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From NPR News, this is ALL THINGS CONSIDERED. I'm Melissa Block.
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And I'm Michele Norris.
Ten dollars and 80 cents - starting tomorrow, that will be the average price in New York City for a pack of cigarettes - not a carton, a pack. The state is adding extra taxes to make up for its huge budget deficit. In the city that already has the highest cigarette prices in the country, many people say they'll find somewhere else to get their smokes.
NPR's Carolyn Beeler reports.
CAROLYN BEELER: Taxes on cigarettes are relatively safe for lawmakers in some states. They raise revenue, discourage smoking, and they don't affect nonsmokers much. But smokers, like the ones I talked to in Manhattan, they're not so happy when taxes jump.
SAL ANGIULI: I think it's ridiculous.
BEELER: Sal Angiuli is a laborer who lives in Long Island. He says there's no way he's giving the state that kind of money - $1.60 extra per pack.
ANGIULI: I'll start going to Indian reservations and pay no tax. There's plenty of ways around it.
BEELER: Jessica Zayes is from Brooklyn. She says she'll just have to fork over more money. She is addicted, after all.
JESSICA ZAYES: I think it's unfair, and I think that they're overcharging as it is, but since I smoke and I don't plan on stopping, I'll pay the tax.
But Zayes does say she'll try to cut back. That's at least part of the point of the higher tax. But it's not great for some business owners. Jameel Ahmed works at a tiny convenience store in Midtown Manhattan. It's so narrow, you could almost touch both walls at once. When a new cigarette tax went into effect two years ago, Ahmed says sales dropped around two to $3,000 a month at his store. And he ways this tax increase will just make things worse. Some people might actually quit smoking.
JAMEEL AHMED: Some people say, OK, I quit the cigarettes. And I say, well, why are you stop the cigarettes?
BEELER: A lot of people who continue to smoke refuse to buy cigarettes in New York. Tourists who aren't used to seeing a $10 price tag walk into Ahmed's store and walk right back out.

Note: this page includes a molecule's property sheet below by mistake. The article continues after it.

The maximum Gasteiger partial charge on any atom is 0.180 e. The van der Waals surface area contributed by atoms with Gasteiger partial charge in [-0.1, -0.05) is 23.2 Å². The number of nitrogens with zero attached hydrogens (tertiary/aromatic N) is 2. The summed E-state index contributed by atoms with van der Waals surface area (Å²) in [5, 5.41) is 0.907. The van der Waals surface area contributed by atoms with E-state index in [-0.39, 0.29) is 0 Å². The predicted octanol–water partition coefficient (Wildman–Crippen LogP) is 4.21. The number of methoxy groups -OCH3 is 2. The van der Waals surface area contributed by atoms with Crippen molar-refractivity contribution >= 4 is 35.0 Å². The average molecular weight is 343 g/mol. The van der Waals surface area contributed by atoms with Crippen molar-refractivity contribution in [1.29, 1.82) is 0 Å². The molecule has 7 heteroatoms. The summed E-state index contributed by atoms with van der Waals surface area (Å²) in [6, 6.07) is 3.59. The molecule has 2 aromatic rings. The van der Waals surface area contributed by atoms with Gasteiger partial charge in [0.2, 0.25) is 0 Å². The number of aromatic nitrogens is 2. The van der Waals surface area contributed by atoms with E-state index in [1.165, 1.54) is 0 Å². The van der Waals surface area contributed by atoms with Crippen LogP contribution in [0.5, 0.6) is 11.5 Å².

AHMED: I say $10, $10. Oh, too much. They throw the cigarette and left.
BEELER: Even New Yorkers avoid buying cigarettes in New York. They buy them online, or have friends pick up cartons duty-free at airports when they travel. Lots of smokers say buying from shops like Ahmed's is for emergencies only.
But what's bad for Ahmed is good for Phil Hwang. He works at the Valero gas station across the river in Jersey City.
PHIL HWANG: Two-fifty.
People from Manhattan will buy cigarettes here, and they'll buy a carton at a time.
BEELER: Hwang's gas station is right by the Holland tunnel. The road leading out of the tunnel on the New Jersey side is lined with gas stations, where commuters fill up on cheap gas and cigarettes.
Hwang says the last time New York taxes went up he saw cigarette sales at his New Jersey store increase about 20 or 30 percent. He expects the same thing to happen this time.
HWANG: Yeah, I'm probably going to have to stock up a little extra cigarettes. Everyone that's been coming from the city has been complaining about that $1.60 tax increase.
(SOUNDBITE OF LAUGHTER)
BEELER: What have they been saying?
HWANG: They're going to plan on quitting smoking soon. But that's not going to happen.
BEELER: His customers say they'll quit every time prices jump. He's skeptical. They always seem to keep coming back around.
Carolyn Beeler, NPR News, Washington.
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